Good luck this semester and here’s to hoping the groundhog doesn’t see his shadow in a few weeks!



A week in the life of a P3 student

Happy New Year! Winter break went by entirely too fast, but I am ready for spring semester.  I am a third-year pharmacy student getting ready for APPE rotations beginning this summer, so this is my last semester of classes (bittersweet)! Although spring semester officially begins today, I have spent the last few days preparing to jump right back into the swing of things.  Here is a daily breakdown of my schedule for this week:

Monday: No classes on Mondays! However, that does not completely mean I have the day off.  I am spending this day to finish preparing for the new semester by filling in my planner with exam, meeting, and other important days; reviewing class syllabi; and planning service events for the next few months.

4:00pm – 8:00pm Riverside Methodist Hospital medication reconciliation work shift


8:00am – 11:20am Lecture 1 (Pharmacology and Therapeutics)

11:30am – 12:30pm Professional Hour (lunch break) – APhA general body meeting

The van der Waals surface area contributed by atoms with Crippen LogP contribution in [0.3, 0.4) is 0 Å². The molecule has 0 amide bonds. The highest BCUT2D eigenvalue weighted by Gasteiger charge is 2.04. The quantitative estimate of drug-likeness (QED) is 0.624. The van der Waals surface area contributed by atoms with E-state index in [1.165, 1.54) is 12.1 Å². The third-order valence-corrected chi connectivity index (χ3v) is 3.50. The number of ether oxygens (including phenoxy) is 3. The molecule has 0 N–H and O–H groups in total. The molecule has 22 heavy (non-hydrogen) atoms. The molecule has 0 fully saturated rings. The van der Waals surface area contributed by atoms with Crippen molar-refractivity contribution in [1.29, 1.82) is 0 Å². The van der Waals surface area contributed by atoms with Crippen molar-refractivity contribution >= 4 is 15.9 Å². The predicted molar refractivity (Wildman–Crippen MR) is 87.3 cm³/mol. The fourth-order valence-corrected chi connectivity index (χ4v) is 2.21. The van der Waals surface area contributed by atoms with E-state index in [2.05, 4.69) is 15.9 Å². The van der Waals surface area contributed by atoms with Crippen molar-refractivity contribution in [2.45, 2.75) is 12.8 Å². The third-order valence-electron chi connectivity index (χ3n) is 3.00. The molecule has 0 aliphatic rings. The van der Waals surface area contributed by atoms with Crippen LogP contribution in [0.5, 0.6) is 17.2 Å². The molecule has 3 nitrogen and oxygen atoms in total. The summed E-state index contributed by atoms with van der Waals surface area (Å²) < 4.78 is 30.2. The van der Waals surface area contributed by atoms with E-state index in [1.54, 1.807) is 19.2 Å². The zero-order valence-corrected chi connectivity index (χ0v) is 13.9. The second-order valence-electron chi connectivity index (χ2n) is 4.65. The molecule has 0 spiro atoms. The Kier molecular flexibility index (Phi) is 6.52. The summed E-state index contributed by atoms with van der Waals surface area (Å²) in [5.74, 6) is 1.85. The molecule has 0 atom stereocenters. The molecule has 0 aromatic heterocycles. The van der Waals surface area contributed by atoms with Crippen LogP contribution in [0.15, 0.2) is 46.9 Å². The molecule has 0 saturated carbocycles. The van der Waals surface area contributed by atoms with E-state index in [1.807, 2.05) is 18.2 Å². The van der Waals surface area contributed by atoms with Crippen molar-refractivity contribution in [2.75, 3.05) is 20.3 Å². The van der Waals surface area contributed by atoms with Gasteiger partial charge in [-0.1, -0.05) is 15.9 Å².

12:40pm – 4:30pm Lecture 2 and 3 (Law and Management)

5:30pm – 6:30pm IPC Service committee meeting to plan a new event introducing high school students to all the professional degree programs offered at OSU.

8:00pm – 10:00pm Study/Review


8:30am – 11:20am Workshop (Pharmacology and Therapeutics)

11:30am – 12:30pm Professional Hour – Phi Delta Chi pharmacy fraternity meeting

12:30pm – 2:30pm Study/Review

3:00pm – 5:00pm Council of Academic Affairs meeting to review University proposal changes

5:45pm – 6:35pm Cardio Kickboxing group fitness class at the RPAC

8:00pm – 10:00pm Study/Review


8:00am – 11:20am Lecture 1 (Pharmacology and Therapeutics)

11:30am – 12:30pm Professional Hour (lunch break) – CPFI general body meeting

12:40pm – 4:30 Lecture 2 and 3 (Management and IPPE)

5:20pm – 6:20pm Circuit Cycle group fitness at the RPAC

8:00pm – 10:00pm Study/Review

Friday: No classes on Friday!

8:00am – 1:00pm IPPE (Community Pharmacy- Walgreens)

4:00pm – 6:00pm Study/Review

7:30pm – 9:00pm IPC Senator social


2:30pm – 11:00pm Riverside Methodist Hospital work shift


1:30pm – 2:30pm Basic Life Support- CPR training

4:00pm – 6:00pm Phi Delta Chi pharmacy fraternity event

My first week back this semester is filled with classes, meetings, internship work shifts, etc. My schedule can be overwhelming, but I still have free time to relax, workout, enjoy a good movie (or a few) and spend time with friends for a healthy life balance.